But the question was not, was he al-Qaeda, but rather, was al-Qaeda in Iraq deadlier than any of the other insurgent groups there? The Bush administration immediately assumed so in its external communication. George mentioned al-Qaeda 27 times in a speech in 2007, even though about 30 groups had claimed responsibility for attacks on American targets in Iraq and many experts at the time did not believe al-Qaeda in Iraq was a real threat. But it did not matter to Americans: al-Qaeda did 9/11; al-Qaeda might take over Iraq; give us more support for the mission and the recent surge. Al-Qaeda is there, and we must remain until it is defeated.

Wise people eschew collectivist labels that are designed to divide. Belligerents revel in them.

The Stoics would have approved of Costa Rica

I have begun writing (well, researching) a new book on why and how the public approves of and thus legitimises war fought in its name. In a democracy, if not also in a dictatorship, the people must approve of or at least tolerate war if the state is going to commit billions of dollars and thousands of lives to it. Each section of my book will explore the causes of war from the public’s perspective. Some questions I will ask include, why did the American public allow the US to invade Iraq in 2003? How do Israeli history books affect the way Israelis see Arabs? Why do Christians and Muslims in Jos, Nigeria, fight each other? And why did some Buddhist monks in Sri Lanka encourage the war against the Tamil Tigers?

I have several ideas for an introduction. One of them is to discuss Costa Rica. Costa Rica is surely one of the most peaceful countries in the world. It has done what so few other states have: abolished its military and replaced it with a civil guard. And yet, this apparently easy target has managed to avoid most of the bloodshed that its neighbours in Central America have suffered. Before going into why this might be, let us turn to the lens through which we will analyse Costa Rica: stoicism.

An article by William O. Stephens in Star Wars and Philosophy entitled “Stoicism in the Stars: Yoda, the Emperor and the Force” describes Yoda as a stoic. The stoics in ancient Greece believed in acting virtuously and in harmony with their fate. They remained happy by accepting the things they could not change. They were in no danger from the Dark Side of the Force.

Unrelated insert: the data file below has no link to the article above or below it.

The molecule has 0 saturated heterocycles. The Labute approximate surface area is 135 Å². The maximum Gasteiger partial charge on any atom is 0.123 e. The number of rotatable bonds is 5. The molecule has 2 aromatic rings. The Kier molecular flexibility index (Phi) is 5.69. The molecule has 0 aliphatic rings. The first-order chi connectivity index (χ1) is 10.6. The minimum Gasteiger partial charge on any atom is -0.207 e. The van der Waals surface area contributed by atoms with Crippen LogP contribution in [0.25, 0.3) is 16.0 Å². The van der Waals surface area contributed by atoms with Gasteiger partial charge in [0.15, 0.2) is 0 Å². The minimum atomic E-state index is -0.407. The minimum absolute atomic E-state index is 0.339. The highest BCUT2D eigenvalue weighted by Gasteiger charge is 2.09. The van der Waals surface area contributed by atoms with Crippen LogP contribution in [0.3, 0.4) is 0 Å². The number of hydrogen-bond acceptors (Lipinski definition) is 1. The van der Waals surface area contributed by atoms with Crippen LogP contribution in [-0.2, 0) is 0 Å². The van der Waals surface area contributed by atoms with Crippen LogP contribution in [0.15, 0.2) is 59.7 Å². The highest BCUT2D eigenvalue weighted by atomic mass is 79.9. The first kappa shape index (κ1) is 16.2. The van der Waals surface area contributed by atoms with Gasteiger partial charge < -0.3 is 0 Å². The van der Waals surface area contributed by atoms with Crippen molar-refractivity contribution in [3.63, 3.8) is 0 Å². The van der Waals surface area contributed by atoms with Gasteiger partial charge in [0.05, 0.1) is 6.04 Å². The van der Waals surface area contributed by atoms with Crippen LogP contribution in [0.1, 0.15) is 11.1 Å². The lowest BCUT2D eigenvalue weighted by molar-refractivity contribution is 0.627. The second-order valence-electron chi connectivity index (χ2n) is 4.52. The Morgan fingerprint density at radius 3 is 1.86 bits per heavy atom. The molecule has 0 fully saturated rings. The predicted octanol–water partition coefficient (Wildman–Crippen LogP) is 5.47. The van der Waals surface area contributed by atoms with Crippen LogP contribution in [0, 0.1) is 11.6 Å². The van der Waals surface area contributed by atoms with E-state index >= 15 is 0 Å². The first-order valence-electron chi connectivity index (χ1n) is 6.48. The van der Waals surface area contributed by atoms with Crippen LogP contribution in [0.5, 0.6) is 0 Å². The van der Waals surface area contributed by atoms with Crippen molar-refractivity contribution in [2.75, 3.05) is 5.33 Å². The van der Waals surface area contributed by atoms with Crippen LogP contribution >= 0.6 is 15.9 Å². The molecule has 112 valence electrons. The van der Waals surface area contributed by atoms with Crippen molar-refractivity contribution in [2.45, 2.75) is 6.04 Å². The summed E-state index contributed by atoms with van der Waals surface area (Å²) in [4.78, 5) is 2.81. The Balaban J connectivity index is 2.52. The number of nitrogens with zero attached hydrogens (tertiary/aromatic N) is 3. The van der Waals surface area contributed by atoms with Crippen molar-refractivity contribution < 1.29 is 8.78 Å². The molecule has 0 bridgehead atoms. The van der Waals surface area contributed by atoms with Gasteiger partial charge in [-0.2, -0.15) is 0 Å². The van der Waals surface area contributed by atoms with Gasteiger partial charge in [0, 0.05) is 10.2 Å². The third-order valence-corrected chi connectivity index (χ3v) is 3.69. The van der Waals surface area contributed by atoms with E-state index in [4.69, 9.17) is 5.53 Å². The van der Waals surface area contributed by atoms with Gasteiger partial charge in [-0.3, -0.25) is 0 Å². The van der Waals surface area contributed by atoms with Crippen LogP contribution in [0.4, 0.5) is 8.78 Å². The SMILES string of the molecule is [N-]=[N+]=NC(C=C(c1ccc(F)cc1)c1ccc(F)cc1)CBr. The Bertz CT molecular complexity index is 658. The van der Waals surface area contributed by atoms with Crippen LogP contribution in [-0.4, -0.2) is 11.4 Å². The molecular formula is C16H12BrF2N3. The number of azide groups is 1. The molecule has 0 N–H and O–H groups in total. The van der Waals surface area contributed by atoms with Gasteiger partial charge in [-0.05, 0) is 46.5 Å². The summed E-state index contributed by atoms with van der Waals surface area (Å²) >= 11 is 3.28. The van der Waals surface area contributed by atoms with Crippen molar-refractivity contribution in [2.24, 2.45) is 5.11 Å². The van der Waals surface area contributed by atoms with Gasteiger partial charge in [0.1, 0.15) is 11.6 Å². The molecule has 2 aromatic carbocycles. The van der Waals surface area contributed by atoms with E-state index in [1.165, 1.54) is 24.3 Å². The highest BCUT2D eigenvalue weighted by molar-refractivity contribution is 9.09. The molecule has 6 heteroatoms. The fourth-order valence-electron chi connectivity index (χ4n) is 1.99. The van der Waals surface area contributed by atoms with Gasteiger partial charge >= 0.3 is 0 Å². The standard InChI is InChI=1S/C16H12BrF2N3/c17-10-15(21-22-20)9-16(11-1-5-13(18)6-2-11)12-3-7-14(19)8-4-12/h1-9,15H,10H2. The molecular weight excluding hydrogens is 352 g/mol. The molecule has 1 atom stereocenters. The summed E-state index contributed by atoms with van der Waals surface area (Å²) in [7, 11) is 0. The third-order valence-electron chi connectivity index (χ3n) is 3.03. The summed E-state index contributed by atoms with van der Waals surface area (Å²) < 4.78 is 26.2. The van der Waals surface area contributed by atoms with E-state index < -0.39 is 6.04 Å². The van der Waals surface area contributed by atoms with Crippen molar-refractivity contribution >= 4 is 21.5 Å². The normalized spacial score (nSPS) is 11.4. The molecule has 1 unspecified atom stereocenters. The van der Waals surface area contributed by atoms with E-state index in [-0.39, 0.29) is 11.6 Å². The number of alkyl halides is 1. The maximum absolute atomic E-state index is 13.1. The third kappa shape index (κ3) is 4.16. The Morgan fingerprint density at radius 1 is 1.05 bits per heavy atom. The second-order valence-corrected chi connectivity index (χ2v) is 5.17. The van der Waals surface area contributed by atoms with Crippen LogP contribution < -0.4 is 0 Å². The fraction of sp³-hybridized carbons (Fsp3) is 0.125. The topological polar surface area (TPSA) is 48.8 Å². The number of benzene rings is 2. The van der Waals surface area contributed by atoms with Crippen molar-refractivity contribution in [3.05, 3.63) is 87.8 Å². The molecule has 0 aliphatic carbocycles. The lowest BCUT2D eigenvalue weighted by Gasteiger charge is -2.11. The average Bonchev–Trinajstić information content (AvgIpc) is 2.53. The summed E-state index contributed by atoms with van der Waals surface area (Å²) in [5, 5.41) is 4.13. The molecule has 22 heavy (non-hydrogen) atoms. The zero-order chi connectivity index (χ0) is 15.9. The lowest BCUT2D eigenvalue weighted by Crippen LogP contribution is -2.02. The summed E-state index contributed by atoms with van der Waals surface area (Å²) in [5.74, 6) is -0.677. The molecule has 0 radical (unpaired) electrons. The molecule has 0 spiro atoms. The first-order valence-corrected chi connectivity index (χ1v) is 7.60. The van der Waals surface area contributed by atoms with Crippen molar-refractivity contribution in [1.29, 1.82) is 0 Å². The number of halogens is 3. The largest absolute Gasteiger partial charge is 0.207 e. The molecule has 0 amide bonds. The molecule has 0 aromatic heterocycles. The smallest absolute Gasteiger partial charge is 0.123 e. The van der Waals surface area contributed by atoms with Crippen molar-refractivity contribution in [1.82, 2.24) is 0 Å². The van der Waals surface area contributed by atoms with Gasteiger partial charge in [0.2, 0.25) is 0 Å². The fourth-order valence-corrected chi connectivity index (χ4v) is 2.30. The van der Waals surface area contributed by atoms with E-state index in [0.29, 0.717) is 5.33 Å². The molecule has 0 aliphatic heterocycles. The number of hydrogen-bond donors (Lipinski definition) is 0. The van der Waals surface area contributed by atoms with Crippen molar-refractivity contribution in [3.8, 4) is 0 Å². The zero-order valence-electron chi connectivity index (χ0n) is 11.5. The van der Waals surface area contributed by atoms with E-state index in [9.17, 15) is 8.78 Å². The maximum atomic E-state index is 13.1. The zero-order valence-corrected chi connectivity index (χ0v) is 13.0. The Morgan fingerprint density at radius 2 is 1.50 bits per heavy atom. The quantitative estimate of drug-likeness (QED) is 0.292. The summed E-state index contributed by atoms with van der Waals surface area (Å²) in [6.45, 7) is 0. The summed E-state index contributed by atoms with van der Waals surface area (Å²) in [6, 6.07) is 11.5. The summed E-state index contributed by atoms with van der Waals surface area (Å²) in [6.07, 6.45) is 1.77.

Yoda was patient. He lived waiting for the jedi to arrive so that he could train him. When Luke Skywalker arrived in Yoda’s swamp, insisting that they hurry to be taken to the jedi master, Yoda bid him stay and eat first. During training, Yoda implores Luke to focus on the present. The jedi’s mind does not wander to future adventures but remains rooted in the present, choosing the right moves for the right time. Instead of seeking excitement and risk, the jedi seeks virtue through control of his emotions, equanimity and calmness. The jedi’s mind is at peace, even when all around is chaos. The jedi may be happy and humorous. He avoids anger, fear, aggression: The Dark Side of the Force are they. He uses the Force for wisdom and defence, but never aggression. Let us see how Costa Rica fits this mold.

First, as mentioned above, Costa Rica has no military. That means it cannot, at least not easily, prosecute a war of aggression. Not only is aggression clearly not a virtue in Costa Rica, it has become effectively impossible.

Second, Costa Rica ranks first in the 2009 Happy Planet Index, which measures happiness, health and sustainable development. This achievement accords with its rank of third in the world and first in Latin America in the Environmental Performance Index for 2010.

Third, its history has been more peaceful than those of its neighbours. It went through a civil war in 1948–for six weeks. Contrast this with Nicaragua’s ten year civil war and Guatemala’s incredible 36 year civil war and we see that Costa Ricans have escaped the misfortune that they could have. This observation of chaos outside its borders and peace within presumably allowed Costa Ricans the privileges of stoicism.

Oscar Arias Sanchez, elected president of Costa Rica in 1986, is a jedi. In 1987, he won the Nobel Peace Prize for negotiating the Esquipulas Peace Agreement that played a major role in ending the wars of ideology and beginning democratisation in Central America. He has also won the Albert Schweitzer Prize for Humanitarianism and is a trustee of the NGO Economist for Peace and Security.

Oscar Sanchez was reelected in 2006. At a speech in Trinidad and Tobago last year, he reprimanded fellow Latin American leaders for spending too much on their militaries and not enough on education. He was proposing they leave the path to the Dark Side and seek wisdom, enlightenment, peace.

Costa Rica is a strong example of a peaceful state. It could be an excellent introduction to my next book, as a contrast to the states I will be examining.